My research found that “anti-Islamists” had a catalogue of standard arguments which bore a striking similarity to those found on the Far Right. Naturally, few of these themes stood up to any serious scrutiny and had the stench of refried racism from the 1970s.
Studying the crossover on Twitter (an imperfect but readily available sampling) not all obsessive “anti-Islamists” were from the Right of the political spectrum. However, it became very apparent that those not imbued with Hard or Far Right thinking could not spot an EDL sympathiser amongst them, if their life depended on it.
Which is very troubling.
Elsewhere, mainstream anti-Zionists have yet to address with any intellectual competency the question of periodic outburst of antisemitism amongst supposed “anti-Zionists”. Greta Berlin’s eruption of racism was hardly coincidental and only one example.
In short, neither of these political trends can adequately explain the presence and persistence of hardened racism in their midst.
Bringing us back neatly to Professor Richard Dawkins. Predictably he went from general antagonistic statements against Islam to swift digs at Muslims in general. A past supporter of Dawkins, Tom Chivers at the Torygraph takes him to task:
“Treating all Muslims as featureless representatives of their religion (as Dawkins does when saying things like “Who the hell do these Muslims think they are? How has UCL come to this: cowardly capitulation to Muslims? Tried to segregate sexes in debate between @LKrauss1 and some Muslim or other”) is – well, it may not be directly racist, but it’s certainly not the sort of thing Martin Luther King would admire. The content of their character, and all that.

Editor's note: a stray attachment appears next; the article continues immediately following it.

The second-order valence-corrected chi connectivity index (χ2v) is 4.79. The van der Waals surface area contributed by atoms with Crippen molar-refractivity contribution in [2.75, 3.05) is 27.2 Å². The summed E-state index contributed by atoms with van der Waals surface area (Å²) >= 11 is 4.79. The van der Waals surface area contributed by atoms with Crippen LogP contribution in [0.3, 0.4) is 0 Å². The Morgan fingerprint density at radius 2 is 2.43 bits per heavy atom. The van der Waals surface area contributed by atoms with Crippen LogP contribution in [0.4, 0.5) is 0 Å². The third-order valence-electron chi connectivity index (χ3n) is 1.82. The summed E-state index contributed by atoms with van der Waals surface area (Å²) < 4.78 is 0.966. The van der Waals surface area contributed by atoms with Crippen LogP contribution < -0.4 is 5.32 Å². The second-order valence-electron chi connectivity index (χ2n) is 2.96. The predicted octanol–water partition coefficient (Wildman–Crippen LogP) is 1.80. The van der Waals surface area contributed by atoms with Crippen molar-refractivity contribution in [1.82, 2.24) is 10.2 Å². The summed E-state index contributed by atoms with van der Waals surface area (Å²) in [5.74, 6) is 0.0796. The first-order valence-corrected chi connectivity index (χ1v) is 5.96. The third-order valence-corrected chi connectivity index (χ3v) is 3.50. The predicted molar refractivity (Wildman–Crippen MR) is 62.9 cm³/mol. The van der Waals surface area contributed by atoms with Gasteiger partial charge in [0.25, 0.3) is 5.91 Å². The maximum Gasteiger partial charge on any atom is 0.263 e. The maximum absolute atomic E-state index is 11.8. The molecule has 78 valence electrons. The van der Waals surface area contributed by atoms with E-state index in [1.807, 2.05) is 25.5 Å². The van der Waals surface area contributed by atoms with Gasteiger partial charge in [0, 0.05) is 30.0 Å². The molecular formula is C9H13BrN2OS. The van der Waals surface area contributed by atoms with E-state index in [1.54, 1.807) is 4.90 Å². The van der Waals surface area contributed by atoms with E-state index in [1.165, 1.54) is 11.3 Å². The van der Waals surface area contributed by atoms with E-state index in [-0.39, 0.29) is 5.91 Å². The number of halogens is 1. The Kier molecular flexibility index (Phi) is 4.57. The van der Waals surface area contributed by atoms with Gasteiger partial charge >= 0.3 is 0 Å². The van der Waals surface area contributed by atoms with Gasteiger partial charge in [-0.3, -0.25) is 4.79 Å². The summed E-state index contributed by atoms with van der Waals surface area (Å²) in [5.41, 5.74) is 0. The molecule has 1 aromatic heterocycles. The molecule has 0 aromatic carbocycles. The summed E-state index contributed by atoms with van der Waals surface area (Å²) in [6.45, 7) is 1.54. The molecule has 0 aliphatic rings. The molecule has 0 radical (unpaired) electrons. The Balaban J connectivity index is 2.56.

Because Dawkins has gone from criticising the religion itself to criticising Muslims, as a vast bloc. ” [My emphasis.]
The Guardian provides two reflective articles on Professor Dawkins’ unhealthy discharges:
” “Islam isn’t a race,” is the “I’m not racist, but. . .” of the Atheist movement, a tedious excuse for lazy thinking that is true enough to be banal while simultaneously wrong in any meaningful, real-world sense.
Yes, congratulations, you can read a dictionary. Well done.
But it’s possible for a statement to be both true and wrong. “Homeopathy worked for me” is one example (as is its inverse): it may genuinely make people feel better, emotionally or through the placebo effect; but it doesn’t work in any medical sense.”[My emphasis.]